What am I defining as online “passive income”? If you can leave your business for two or three months and have few if any employees or contractors and the monthly profit does not change dramatically then you have an “online passive income business”.
The business model I’m using is to get Internet users to visit websites I own and then monetize those websites.
Monetizing The Website
At this time I am focusing on the advertising model. This model displays ads to the visitor and there are four different ways to earn money;
- Google and others have programs that will pay me a few pennies each time a visitor clicks on the displayed ad.
- Some companies will pay me a sales commission if a visitor purchases their product or service as a result of clicking their ad displayed on my site.
- As above I can sometimes make money if the visitor simply fills in a form rather than making a purchase
- Finally if the site becomes very popular some companies may simply pay to have their ad and link back to their website displayed on my site.
Getting People To Visit The Website
Their are both paid and “free” methods to attract visitors to a website. My focus for now is using “free” methods. Although I am a big believer in PPC (pay per click) programs such as Google AdWords I want to explore the “free” methods first.
You will notice that I’m using quotation marks around the word “free”. That is because nothing is really free as you are using your time and research in the place of dollars.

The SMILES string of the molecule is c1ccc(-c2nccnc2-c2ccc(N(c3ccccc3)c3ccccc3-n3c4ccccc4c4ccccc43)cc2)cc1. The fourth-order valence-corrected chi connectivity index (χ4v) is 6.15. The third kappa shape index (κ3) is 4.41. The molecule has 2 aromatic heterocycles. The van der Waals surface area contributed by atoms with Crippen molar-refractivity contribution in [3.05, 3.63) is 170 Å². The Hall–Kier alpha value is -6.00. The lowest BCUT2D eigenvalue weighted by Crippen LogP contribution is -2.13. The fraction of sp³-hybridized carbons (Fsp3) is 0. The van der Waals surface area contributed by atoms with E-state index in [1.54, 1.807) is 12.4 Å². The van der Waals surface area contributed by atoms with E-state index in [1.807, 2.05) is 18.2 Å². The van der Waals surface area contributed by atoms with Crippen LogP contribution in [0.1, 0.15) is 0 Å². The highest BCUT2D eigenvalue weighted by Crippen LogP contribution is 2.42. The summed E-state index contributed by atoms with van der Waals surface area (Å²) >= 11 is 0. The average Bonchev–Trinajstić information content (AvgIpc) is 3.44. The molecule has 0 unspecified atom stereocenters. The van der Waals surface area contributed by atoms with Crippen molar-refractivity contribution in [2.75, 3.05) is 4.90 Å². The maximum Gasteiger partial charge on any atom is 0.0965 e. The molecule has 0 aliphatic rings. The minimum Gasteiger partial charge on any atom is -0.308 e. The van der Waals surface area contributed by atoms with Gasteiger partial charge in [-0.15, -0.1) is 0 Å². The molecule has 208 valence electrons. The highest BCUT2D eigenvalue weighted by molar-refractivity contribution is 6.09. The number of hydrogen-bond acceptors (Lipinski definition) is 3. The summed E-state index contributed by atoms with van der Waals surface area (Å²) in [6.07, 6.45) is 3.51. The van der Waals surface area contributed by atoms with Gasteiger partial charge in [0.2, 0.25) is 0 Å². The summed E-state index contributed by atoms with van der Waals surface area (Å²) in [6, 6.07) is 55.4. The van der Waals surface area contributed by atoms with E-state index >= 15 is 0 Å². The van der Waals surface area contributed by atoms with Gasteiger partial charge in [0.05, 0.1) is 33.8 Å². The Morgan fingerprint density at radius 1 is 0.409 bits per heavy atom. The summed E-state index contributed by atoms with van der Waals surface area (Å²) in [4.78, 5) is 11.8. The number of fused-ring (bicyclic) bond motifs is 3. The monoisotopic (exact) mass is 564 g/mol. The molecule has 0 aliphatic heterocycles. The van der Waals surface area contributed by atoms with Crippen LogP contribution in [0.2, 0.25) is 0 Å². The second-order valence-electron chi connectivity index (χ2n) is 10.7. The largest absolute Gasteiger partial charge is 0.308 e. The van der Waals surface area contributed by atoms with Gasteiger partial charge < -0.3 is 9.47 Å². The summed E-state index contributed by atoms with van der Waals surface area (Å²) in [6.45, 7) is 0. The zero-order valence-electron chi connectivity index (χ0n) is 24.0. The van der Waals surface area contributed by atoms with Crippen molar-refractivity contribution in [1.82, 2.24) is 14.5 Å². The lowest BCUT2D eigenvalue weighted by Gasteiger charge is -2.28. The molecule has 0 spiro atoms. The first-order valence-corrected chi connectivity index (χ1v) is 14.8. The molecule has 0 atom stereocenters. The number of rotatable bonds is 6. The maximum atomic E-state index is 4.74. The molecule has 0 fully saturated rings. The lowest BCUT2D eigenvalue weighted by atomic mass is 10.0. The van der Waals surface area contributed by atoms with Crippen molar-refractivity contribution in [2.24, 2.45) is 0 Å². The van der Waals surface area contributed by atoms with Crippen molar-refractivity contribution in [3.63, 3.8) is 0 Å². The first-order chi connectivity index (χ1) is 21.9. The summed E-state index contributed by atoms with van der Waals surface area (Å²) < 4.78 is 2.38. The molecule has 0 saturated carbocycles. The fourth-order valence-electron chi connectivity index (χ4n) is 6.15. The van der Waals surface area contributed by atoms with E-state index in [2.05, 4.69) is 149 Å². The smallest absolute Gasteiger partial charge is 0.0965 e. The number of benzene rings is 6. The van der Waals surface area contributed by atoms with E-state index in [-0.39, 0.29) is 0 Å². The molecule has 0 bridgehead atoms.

Most people use search engines to find what they are looking for. If your website can be displayed on the first page for reasonably popular search phrases then the major search engines like Google and Yahoo can send you visitors without cost to you.
Although there are many methods to attract visitors to your website, for now, I will be focusing on getting the search engines to index and rank my sites well for fairly popular search phrases.
Search engines look at two things to decide where they should rank a web page that resides on your website for a search phrase.
First is the content of the page itself of course, how relevant is it to the search phrase the user typed into the search engine to begin with?
Secondly they look at how other websites (usually in a similar niche, industry or category) “think” of your website for the search phrase in question. Do they link to your website and page that talks about this search phrase? Do they talk about your site and refer to it in online discussions? They are trying to gauge your “reputation” in the universe of the web. The better your reputation the better you will rank.
The second part of this equation is far more difficult to manage and improve than the first. Your content is completely under your control. Your reputation is not.